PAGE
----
Pelvic Pain Treatments You Can Use In Combination With Pain Relievers

Over-the-counter pain relievers like ibuprofen tend to be a good starting point for alleviating pelvic pain. However, they are not always 100% effective. If you find yourself with some lingering pain even after taking pain relievers, here are some additional treatments you can safely turn to.

Pressure Point Therapy

Pressure point therapy is a bit like acupuncture, but it does not involve needles and you can safely perform it on yourself. It works by triggering certain nerves that are related to pain in certain areas of the body — in this case, your pelvis. A great pressure point to ease pelvic pain is on the inside of your ankle, just behind the round, bony prominence. Press into this area with your thumb, holding the press for about 10 seconds. Release, and then press a little harder for 10 seconds. Release again, and press even harder for a final 10 seconds. You should feel your pelvic pain melt away as you press on the pressure point. The pain may come back again in an hour or two, but you can just re-apply pressure at that point.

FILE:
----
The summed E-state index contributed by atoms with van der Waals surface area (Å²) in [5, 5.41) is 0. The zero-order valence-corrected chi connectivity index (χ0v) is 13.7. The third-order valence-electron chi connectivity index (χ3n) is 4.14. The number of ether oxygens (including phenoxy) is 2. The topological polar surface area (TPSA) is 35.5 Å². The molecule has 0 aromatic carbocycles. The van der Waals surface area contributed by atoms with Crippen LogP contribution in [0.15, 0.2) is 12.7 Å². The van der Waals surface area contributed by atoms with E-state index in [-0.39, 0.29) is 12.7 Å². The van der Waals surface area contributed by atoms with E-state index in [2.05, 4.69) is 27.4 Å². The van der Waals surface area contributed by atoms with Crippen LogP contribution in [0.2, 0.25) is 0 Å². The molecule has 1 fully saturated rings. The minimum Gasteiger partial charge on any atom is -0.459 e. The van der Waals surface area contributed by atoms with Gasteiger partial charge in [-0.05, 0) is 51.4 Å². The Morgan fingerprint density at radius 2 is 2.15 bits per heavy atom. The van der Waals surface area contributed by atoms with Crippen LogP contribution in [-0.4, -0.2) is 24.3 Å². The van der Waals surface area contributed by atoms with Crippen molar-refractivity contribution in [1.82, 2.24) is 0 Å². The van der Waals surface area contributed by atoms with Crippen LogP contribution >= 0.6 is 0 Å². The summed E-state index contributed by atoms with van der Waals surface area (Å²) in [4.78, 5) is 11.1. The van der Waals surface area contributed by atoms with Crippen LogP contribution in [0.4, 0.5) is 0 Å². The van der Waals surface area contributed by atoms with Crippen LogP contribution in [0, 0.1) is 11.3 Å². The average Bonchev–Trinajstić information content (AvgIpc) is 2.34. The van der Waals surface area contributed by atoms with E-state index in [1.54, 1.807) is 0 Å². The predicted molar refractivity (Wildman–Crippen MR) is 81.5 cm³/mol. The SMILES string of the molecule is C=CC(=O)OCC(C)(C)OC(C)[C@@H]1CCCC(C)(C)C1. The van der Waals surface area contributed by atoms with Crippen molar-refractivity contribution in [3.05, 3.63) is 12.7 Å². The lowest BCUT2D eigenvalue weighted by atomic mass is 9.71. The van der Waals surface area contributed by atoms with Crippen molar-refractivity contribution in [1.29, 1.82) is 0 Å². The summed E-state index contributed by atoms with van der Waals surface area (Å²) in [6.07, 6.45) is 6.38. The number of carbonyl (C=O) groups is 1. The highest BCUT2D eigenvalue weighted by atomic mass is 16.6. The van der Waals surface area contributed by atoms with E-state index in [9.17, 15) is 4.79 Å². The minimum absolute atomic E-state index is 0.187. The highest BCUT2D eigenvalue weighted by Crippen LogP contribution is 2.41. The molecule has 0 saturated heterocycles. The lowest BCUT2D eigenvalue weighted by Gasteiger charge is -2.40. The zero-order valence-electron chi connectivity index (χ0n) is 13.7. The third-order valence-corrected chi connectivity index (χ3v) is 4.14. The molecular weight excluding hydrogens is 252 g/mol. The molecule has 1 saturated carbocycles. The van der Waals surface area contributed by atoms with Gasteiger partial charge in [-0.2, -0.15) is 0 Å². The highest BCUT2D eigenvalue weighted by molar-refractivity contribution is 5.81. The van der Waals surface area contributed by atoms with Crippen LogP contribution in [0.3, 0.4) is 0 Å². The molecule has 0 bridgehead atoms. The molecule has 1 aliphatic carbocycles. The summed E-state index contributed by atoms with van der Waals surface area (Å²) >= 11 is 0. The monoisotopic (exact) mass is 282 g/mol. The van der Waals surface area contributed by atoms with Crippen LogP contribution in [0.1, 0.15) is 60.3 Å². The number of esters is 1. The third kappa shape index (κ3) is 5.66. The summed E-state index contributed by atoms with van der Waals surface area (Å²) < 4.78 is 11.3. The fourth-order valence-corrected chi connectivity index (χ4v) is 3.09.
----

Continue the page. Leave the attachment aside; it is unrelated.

Magnesium Supplements

Many cases of pelvic pain are caused or made worse by magnesium deficiency, which is really common. Magnesium plays an important role in muscle contraction, and without enough magnesium, your muscles are more likely to cramp — including the muscles in your pelvis. You can pop a magnesium supplement when you're experiencing pelvic pain, and you should notice the pain dissipate. Talk to your doctor about possibly taking magnesium supplements on a daily basis, as this can help prevent pelvic pain from arising in the first place.

Heating Pads

Another option is to apply a heating pad to the sore area. This can help loosen up your muscles and stop them from cramping. Most heating pads have a couple of different settings. The high setting is generally best as this helps ensure the heat penetrates further into your pelvic area. Don't use the heating pad for more than 30 minutes at a time, and make sure you have a cool drink nearby while using it. After you take the pad off, doing some gentle exercise, like walking, can help keep your pelvic area loose and pain-free.

Following these tips should help alleviate pelvic pain, but do be sure to talk to your doctor about the pain, too. There may be an underlying condition that needs treatment.

To learn more about pelvic pain treatments, contact a doctor.